From Boys to Men

The boys Brad, Aaron, Mikos, Jason, and Mark

Mikos was in 7th grade when he was  initiated into manhood. Our home was always the hangout house. I remember one day when the boys came home from school talking about a Jeff, a classmate at of theirs being hit by a car that afternoon. They had no idea of the severity of the injuries. They talked about how Jeff was a prankster and that he was going to be fine. I walked into the room to explain to the boys that this was a serious matter, but the boys could not comprehend the reality of the situation. I tried to contact the hospital to check on Jeff’s condition, but because I was not family no information was disclosed. We would find out later through a mutual friend that Jeff was in intensive care. Jeff’s grave condition became worse. He was in a coma and came out of it long enough to tell his family how much he loved them, but died shorty after. Mikos and his friends were in shock to hear of the news.

I agreed to take some of Mikos’s friends to the funeral services. Mitch, our neighbor and good friend of Mikos, accompanied us to Jeff’s services.

Mitch, was my sweet friend too, he was the type of kid that grew on you, not a know-it-all, but rather a pure brilliant mind. Mitch was always visiting us. I would greet him at the door to tell him that Mikos was not home, I’d tell Mitch to come back later, but he’d talk his way into staying. “I’ll wait for him here,” he’d say. He offered to vacuum for me while he waited, he was adorably charming, and had an old soul.

Jeff’s passing was right before Christmas and Mitch had purchased a poinsettia plant for Jeff’s family. I did not know Jeff’s family, so when Mitch asked me to take him to their home, I did not feel comfortable, but once again Mitch’s convincing words persuaded me to take him.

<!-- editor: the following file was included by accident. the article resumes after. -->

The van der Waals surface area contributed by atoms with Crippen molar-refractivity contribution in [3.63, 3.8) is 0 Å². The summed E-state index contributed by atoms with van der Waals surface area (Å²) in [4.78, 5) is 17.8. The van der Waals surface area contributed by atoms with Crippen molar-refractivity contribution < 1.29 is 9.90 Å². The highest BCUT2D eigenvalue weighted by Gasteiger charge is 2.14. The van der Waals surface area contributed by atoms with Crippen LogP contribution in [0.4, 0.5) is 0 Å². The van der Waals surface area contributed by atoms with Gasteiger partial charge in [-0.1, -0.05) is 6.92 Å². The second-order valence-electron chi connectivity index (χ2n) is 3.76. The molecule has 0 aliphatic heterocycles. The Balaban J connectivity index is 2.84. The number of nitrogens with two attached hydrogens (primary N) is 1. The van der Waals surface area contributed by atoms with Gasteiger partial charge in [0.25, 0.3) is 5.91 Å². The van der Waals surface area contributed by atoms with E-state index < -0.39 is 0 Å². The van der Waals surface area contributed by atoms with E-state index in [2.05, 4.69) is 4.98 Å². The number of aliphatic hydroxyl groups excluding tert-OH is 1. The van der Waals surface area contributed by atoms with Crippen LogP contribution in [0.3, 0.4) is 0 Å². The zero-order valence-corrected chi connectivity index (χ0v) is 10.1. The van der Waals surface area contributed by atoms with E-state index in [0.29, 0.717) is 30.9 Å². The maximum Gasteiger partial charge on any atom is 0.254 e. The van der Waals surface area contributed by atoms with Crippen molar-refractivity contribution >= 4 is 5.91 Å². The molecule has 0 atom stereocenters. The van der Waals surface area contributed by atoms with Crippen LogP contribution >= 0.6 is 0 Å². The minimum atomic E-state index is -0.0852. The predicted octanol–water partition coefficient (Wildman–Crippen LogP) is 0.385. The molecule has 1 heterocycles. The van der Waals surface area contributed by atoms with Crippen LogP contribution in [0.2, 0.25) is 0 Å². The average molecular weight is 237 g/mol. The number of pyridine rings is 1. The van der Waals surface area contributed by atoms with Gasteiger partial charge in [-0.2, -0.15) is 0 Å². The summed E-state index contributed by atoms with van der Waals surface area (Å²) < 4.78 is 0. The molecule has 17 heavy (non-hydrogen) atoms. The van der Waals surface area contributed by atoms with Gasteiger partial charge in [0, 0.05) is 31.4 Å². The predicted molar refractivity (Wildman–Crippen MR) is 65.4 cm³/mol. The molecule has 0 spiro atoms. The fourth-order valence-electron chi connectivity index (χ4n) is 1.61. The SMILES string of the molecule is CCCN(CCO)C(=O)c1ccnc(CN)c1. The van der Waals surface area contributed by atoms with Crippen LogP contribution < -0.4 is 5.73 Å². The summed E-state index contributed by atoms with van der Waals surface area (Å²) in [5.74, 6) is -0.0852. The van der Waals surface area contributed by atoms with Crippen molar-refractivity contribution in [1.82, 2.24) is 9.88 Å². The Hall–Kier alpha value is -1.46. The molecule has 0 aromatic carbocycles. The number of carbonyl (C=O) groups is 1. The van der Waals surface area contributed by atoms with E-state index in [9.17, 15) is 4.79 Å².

Of all of Mikos’s friends, Mitch processed Jeff’s death differently, in a more mature and sensitive manner.

It was not even a month later, when a young novice driver caught the sun in her eyes and failed to see Mitch. Mitch was riding his bike to catch one of Mikos’s basketball games when he was hit by the car. On the same infamous crosswalk where Jeff met his end, Mitch met the same fate.  From our home I heard the helicopter that airlifted Mitch to the specialized head trauma department of a nearby hospital.

Mikos came home with the tragic news, but this time he understood the severity. I knew Mitch well, but had only met his parents a couple of times. Mikos wanted to go to the hospital, but that was out of the question because we were not family.

For several days Mitch fought for his life, but due to severe head trauma it was only a matter of time. Mikos came to me and pleaded for me to take him to the hospital to say goodbye to Mitch. I explained to my son that the only way that was going to happen was if Mitch’s family personally called us. Sadly the following morning, Mitch’s mother called to inform us that there was no brain activity and that we could come and pay our respects. We walked into a room filled with tears, as I touched Mitch’s arm my heart was aching for his family and what they were experiencing with this unexpected blow.

My husband Mike and Mikos along, with his friends, served as Pallbearers for their young friend. The small community of Villa Park was forever changed. A traffic signal was placed where both of these precious boys met their untimely deaths.

In my grief I wrote a poem for Mitch’s family which was read at the service:

 

Oh my son, the many things we’d say we’d do

I have a hard time to find this real, this true

The coldness of life has left me numb

I ask you why, why my son?

You turn my way and hold me through this

Is it your love I can’t understand?

Or is it my life of which you want to command?

A life so young has now vanished I say

But you, Lord, will not lead me astray.

Take my hand and I will follow

Give me faith, at times mine is shallow

I’m slow to remember you too share my pain

We share the same loss

The difference…

Yours died on the Cross

© Lynda Ciriza

 

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4 Comments

  1. Lynda, you are a good woman. You were a good woman back then, and you still are. 30 years ago, we had moved to central CA. So I don’t recall if I knew about this tragedy or purposely barred it from my memories. Thank you God for my blessings and for the grace that You have given me to grow old with my children and their children.

    1. Cathy with a “C” I have always loved the way you are. You are uniquely true to your heart. I follow you on fb and marvel at what a wonderful wife, mother, and grandmother you are. By the way you look fabulous! Thank you for the kind word but, I’m still a work in progress.

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